Tuesday, November 11, 2014

Use your imagination and let the madmen come running

Over the past weekend, I found myself in Brisbane looking at pretty lights. These were not just decorative pieces of coloured glass, shining from dark street corners or winking seductively in some refurbished inner-city bar. These were lights that crashed and crept, weaved and wandered, exploded and evaporated, on concrete walls of historic buildings. 
Lights on a Brisbane building

The occasion was a campaign called Colour Me Brisbane. It had been developed to mark the forthcoming G20 Summit and was offered as free entertainment in various parts of Brisbane’s CBD. On one night, I was first exposed to the shifting hues of an entire city landscape, from across the river in Southbank. The second time, I approached some of the same locations after being at work, in the heart of the city, and then walking up a few blocks, along a route traversing Charlotte Street, George Street and, finally Queen Street.

Sitting at various locations, watching the exterior of Parliament House and the Casino transform before my eyes, like some high-quality, optical Punch and Judy show, I was reminded, once again, of our capacity to create. As long as humans have the ability to imagine, we will never become extinct. It is through using the torch of our imagination that we come to understand how to shape the world and adapt ourselves to live in it.
The author JG Ballard once said :”I believe in the power of the imagination to remake the world, to release the truth within us, to hold back the night, to transcend death, to charm motorways, to ingratiate ourselves with birds, to enlist the confidences of madmen.”
"there is indeed a 'truth within us'..."

It is perhaps ironic that a city looking to mark an event all about nations and their economic viability turns to art to celebrate. While the headlines will no doubt see the ‘madmen’ trying to instil confidence in us, we should not be so easily convinced to let go of everything else: there is indeed a  ‘truth within us’ and, together, we can shine a spotlight on those parts of the world that need our faith, our hope and our love. Oh, and our imagination!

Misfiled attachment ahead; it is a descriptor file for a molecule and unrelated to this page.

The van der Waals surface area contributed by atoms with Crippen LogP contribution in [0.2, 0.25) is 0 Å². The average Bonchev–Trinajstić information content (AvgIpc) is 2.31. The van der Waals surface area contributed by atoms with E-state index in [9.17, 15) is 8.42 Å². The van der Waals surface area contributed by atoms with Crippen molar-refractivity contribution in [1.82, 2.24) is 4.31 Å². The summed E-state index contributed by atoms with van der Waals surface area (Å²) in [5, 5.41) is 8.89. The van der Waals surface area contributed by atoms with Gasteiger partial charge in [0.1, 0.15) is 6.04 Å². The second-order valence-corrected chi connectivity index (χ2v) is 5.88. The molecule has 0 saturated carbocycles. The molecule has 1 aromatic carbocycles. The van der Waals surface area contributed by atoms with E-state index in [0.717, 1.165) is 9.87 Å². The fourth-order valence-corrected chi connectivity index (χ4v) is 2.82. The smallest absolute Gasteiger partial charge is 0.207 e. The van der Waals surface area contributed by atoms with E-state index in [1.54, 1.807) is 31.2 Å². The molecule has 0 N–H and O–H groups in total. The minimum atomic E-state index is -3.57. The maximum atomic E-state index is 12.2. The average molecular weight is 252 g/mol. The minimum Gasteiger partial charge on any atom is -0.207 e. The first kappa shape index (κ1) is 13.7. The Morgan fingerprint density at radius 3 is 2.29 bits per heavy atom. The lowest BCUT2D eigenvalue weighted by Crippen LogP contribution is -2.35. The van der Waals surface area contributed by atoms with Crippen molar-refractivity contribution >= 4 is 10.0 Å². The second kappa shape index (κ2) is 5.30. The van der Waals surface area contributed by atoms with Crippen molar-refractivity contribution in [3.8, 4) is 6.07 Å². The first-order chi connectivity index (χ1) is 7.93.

You see, that’s the thing about lights: they provide contrast in our lives. Whenever we turn one on, or we see the sunrise over the beach, or a star blazes bright through the night sky, we are reminded that there also used to be darkness, night-time and the endless emptiness of space. Our desk lamp, those sunbeams, the heavenly movement that prompts a thousand wishes – these are all signs of hope and encouragement.
"...that’s the thing about lights: they provide contrast in our lives..."

It is true that none of us can hold off the inevitable hand of death or live with our sense of truth hiding in the cave that is our soul. Instead, we owe it to ourselves, and also to those who love us, to seek illumination wherever, and however, we can. To paraphrase Keats: we can be certain of nothing ‘but the holiness of the heart’s affections and the truth of the imagination’.

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